So it’s sounding like Barack Obama may advocate for the public option in his big speech Wednesday, after all.
I am pleased.
Rather than try to articulate myself why the public option is critical to achieving universally available affordable, quality health in America, I’ll copy and paste Bob Cesca’s 10 reasons why the public option is so important to healthcare reform:
1) Quick definition. The public option as proposed by the House bill and the HELP bill is a government-run health insurance policy that Americans could choose to purchase in lieu of a private health insurance plan. Rates and administrative overhead would be similar to Medicare (which is very affordable and popular). Overhead for Medicare is 3 percent compared with upwards of 40 percent for private insurance corporations.
2) The public option is supported by anywhere from 50-80 percent of the American people. Many polls show strong majority support from Republicans and Independents.
3) Competition from the public option incentivizes private insurers to reduce their premiums and provide better overall service in order to compete. So even people who don’t sign up for the public option will see many benefits from the increased competition.
4) The public option might lead to a single-payer government health insurance system, but not a governent takeover of the entire healthcare system.
5) The public option is, in fact, a compromise position for liberals and progressives — it’s not a core policy position. Recent demand to either eliminate the public option or to weaken it is absolutely one compromise too many. We’ve played fair politics by moving closer to the center, now it’s the center’s turn to meet us here. Not the other way around.
6) The public option is an option of good conscience. One aspect of achieving “universal healthcare” is by mandating that everyone buy insurance. However, mandating that Americans buy a corporate health insurance policy amounts to a massive and compulsory giveaway to private, for-profit health insurance providers who have a long history of abusive and deadly practices, as well as using our money to finance record-breaking CEO salaries and bonuses. The public option is therefore an escape hatch for those of us who understand that mandates are necessary but who refuse to subsidize what we consider to be a legalized criminal enterprise.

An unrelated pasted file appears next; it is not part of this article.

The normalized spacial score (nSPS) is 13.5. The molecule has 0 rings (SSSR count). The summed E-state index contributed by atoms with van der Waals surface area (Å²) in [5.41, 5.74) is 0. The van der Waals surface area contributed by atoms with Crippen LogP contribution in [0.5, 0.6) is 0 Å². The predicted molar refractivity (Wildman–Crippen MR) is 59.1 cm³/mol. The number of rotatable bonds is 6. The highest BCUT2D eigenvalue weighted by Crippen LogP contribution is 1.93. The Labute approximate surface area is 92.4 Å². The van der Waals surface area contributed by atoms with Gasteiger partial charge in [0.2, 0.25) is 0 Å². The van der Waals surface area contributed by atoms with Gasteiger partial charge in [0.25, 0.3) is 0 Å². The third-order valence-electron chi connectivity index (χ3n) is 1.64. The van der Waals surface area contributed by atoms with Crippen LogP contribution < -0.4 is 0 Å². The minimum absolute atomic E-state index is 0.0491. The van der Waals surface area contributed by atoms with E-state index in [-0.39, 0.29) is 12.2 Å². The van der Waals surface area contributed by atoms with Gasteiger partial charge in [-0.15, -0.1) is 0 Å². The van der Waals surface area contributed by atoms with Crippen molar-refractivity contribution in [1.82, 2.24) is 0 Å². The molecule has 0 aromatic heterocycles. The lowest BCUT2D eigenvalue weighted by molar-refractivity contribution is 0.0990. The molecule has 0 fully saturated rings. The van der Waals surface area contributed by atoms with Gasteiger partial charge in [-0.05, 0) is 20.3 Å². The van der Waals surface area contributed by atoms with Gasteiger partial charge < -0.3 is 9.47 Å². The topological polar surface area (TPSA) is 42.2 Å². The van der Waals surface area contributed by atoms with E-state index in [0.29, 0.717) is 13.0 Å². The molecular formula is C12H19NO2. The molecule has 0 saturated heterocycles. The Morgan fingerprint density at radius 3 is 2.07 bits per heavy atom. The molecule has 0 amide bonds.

7) The public option would be affordable, portable and reliable. If you can’t afford your premium, there will be subsidies to help you. You can take your policy with you no matter where you go. And you will never have to worry about being dropped from your policy or being denied coverage when/if you’re sick or injured.
8) The public option will save hundreds of billions of taxpayer dollars. For example, the CBO estimates that the cost of the Senate HELP Committee’s reform bill will drop by as much as $400 billion over ten years if the public option is included. How does this work? See also numbers 3 and 9. In short: Competition reduces costs and premiums finance the system.
9) The public option is not free health insurance. Americans who choose to enroll would have to pay a premium just as with Medicare. So “you” wouldn’t be financing “my” health insurance. (Also, no other nation has “free” health insurance. People in those nations either pay a premium or a higher tax rate in order to finance the system.)
10) Employers would not be able to sign up their employees for the public option right away. This would phase in over many years. However, employees have never been able to choose their own health insurance provider. Furthermore, no one will lose their health insurance. Under a compulsory universal system, this would be practically impossible. Meanwhile, however, tens of thousands of Americans are losing their health insurance every month — in the current free market system. 3,000 Americans — the same as were killed on 9/11 — die every two months for a lack of affordable healthcare.